Congratulations on your teen learning to drive. Now comes the part to worry about. It may not have sunk in yet to your teen drivers – but they are behind the wheel of a 2,000-pound lethal weapon. Safety is first and foremost, not getting the latest text message.
In the time it takes to read a text message on a smart phone, that is about 4.6 seconds, traveling at 55 miles per hour, one can travel the length of an entire football field. And if you are reading a text while driving, it is like traveling the field blind.
Who knows what you may encounter during those few seconds you take to read the text. Whatever you encounter, one thing is for sure – you are not going to see it. And this fact can result in deadly consequences.
Federal statistics show us that about one-third of deaths among teenagers in 2010 occurred in motor vehicle crashes, with 16-year-olds suffering the highest crash rates.
Every year about 200,000 crashes are caused by texting drivers. The AAA Foundation polled teens and found more than one in four say they send text messages while driving.
Half of teens say they talk on the phone while driving, and a large percentage of teens polled do not think this behavior poses a risk for a collision.
It is so important to train new drivers on being attentive behind the wheel.
It is impossible for the brain to concentrate effectively on two tasks at the same time, even though your teen may be convinced he can.
Yes, they may be able to apply half of their concentration on driving while accessing an online message, but half is not good enough.
Conditions change on the road – lights turn, people pull in front of you, you need to be mindful of sirens and emergency vehicles, bicyclists must share the road as well as motorcyclists – it is a task for most adults to commit their full attention to the road, and they are generally experienced drivers!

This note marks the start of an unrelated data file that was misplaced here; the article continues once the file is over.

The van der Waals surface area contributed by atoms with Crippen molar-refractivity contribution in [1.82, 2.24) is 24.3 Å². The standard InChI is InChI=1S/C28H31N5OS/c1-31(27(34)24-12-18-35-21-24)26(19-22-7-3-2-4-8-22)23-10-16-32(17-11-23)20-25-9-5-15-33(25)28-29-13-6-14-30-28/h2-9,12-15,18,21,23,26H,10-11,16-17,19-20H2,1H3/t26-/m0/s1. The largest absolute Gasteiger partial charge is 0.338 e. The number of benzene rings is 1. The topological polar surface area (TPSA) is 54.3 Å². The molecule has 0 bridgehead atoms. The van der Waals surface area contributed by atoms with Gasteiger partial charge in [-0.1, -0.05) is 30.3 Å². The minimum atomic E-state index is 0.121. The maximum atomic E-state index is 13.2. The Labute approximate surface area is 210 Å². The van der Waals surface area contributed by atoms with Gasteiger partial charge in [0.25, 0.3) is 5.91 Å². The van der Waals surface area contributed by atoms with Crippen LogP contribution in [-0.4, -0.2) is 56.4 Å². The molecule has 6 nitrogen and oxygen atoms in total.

For the less experienced, half attention is not enough.
Training Your Teen Driver
Educators are working to raise awareness and the phone companies will have to step up to make it easier to disable phones while behind the wheel.
That is happening, but not fast enough.
As a parent, there are things you can do to train your teen:
- While driving, keep the phone in the console of the car so it is out of sight and out of mind
- Install an app that disables texting and emailing while driving
- Tell your kids not to ride in any car where the driver is distracted and driving and speak up if he is!
- Put the phone on silent when behind the wheel
Other Mississippi Teen Driving Distractions
While the smart phone is an obvious distraction, there are many other activities we all see drivers do behind the wheel.
How about eating a meal? There is grooming such as putting on makeup and mascara in the rear view mirror.
Drinking and driving can lead to major distractions.
Adjusting the mirror or radio, getting a dog to go into the back seat, or children for that matter.
Even an understandable task such as using the navigation system will distract the driver. It’s better to have a passenger doing that task or know where you are going before you leave or, if you must, pull off the road to a safe place to map out your route and conduct other distracting tasks.
Set Them Up for Success
As a parent, you have to take as much time as your teen needs to learn how to drive safely. In many cases, the state’s minimum amount of hours simply isn’t enough. While you can legally let your teen take their driving test and hit the road after those hours are complete, this often isn’t the best choice. Be realistic about your teen’s progress and spend plenty of time rehearsing different scenarios and difficult tactics.